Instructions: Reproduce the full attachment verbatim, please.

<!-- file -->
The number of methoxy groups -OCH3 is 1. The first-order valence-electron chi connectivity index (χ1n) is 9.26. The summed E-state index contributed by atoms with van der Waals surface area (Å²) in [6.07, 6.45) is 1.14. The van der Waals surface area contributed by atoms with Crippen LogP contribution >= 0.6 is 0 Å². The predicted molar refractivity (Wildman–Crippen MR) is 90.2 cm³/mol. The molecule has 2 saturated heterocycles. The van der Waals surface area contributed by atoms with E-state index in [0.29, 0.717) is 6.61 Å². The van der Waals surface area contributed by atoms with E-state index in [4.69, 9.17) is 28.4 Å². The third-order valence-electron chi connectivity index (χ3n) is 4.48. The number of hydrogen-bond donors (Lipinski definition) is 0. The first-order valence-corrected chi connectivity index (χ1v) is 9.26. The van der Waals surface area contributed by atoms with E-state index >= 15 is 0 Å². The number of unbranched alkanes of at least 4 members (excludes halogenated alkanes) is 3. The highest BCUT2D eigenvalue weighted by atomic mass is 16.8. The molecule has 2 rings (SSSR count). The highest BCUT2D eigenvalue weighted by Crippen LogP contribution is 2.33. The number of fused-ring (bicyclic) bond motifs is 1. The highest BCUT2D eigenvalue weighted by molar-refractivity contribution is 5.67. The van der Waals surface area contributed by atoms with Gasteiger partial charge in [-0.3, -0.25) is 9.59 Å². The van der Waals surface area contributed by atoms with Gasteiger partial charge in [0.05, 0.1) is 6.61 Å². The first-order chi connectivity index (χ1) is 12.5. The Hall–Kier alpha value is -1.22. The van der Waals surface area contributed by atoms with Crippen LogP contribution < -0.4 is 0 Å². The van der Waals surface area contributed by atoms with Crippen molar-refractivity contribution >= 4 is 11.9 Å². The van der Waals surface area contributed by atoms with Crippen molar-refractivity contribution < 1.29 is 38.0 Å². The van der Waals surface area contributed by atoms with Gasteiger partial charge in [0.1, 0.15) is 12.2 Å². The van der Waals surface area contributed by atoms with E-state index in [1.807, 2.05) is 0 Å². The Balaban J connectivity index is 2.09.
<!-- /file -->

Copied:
The number of methoxy groups -OCH3 is 1. The first-order valence-electron chi connectivity index (χ1n) is 9.26. The summed E-state index contributed by atoms with van der Waals surface area (Å²) in [6.07, 6.45) is 1.14. The van der Waals surface area contributed by atoms with Crippen LogP contribution >= 0.6 is 0 Å². The predicted molar refractivity (Wildman–Crippen MR) is 90.2 cm³/mol. The molecule has 2 saturated heterocycles. The van der Waals surface area contributed by atoms with E-state index in [0.29, 0.717) is 6.61 Å². The van der Waals surface area contributed by atoms with E-state index in [4.69, 9.17) is 28.4 Å². The third-order valence-electron chi connectivity index (χ3n) is 4.48. The number of hydrogen-bond donors (Lipinski definition) is 0. The first-order valence-corrected chi connectivity index (χ1v) is 9.26. The van der Waals surface area contributed by atoms with E-state index >= 15 is 0 Å². The number of unbranched alkanes of at least 4 members (excludes halogenated alkanes) is 3. The highest BCUT2D eigenvalue weighted by atomic mass is 16.8. The molecule has 2 rings (SSSR count). The highest BCUT2D eigenvalue weighted by Crippen LogP contribution is 2.33. The number of fused-ring (bicyclic) bond motifs is 1. The highest BCUT2D eigenvalue weighted by molar-refractivity contribution is 5.67. The van der Waals surface area contributed by atoms with Gasteiger partial charge in [-0.3, -0.25) is 9.59 Å². The van der Waals surface area contributed by atoms with Gasteiger partial charge in [0.05, 0.1) is 6.61 Å². The first-order chi connectivity index (χ1) is 12.5. The Hall–Kier alpha value is -1.22. The van der Waals surface area contributed by atoms with Crippen LogP contribution < -0.4 is 0 Å². The van der Waals surface area contributed by atoms with Crippen molar-refractivity contribution >= 4 is 11.9 Å². The van der Waals surface area contributed by atoms with Crippen molar-refractivity contribution < 1.29 is 38.0 Å². The van der Waals surface area contributed by atoms with Gasteiger partial charge in [0.1, 0.15) is 12.2 Å². The van der Waals surface area contributed by atoms with E-state index in [1.807, 2.05) is 0 Å². The Balaban J connectivity index is 2.09.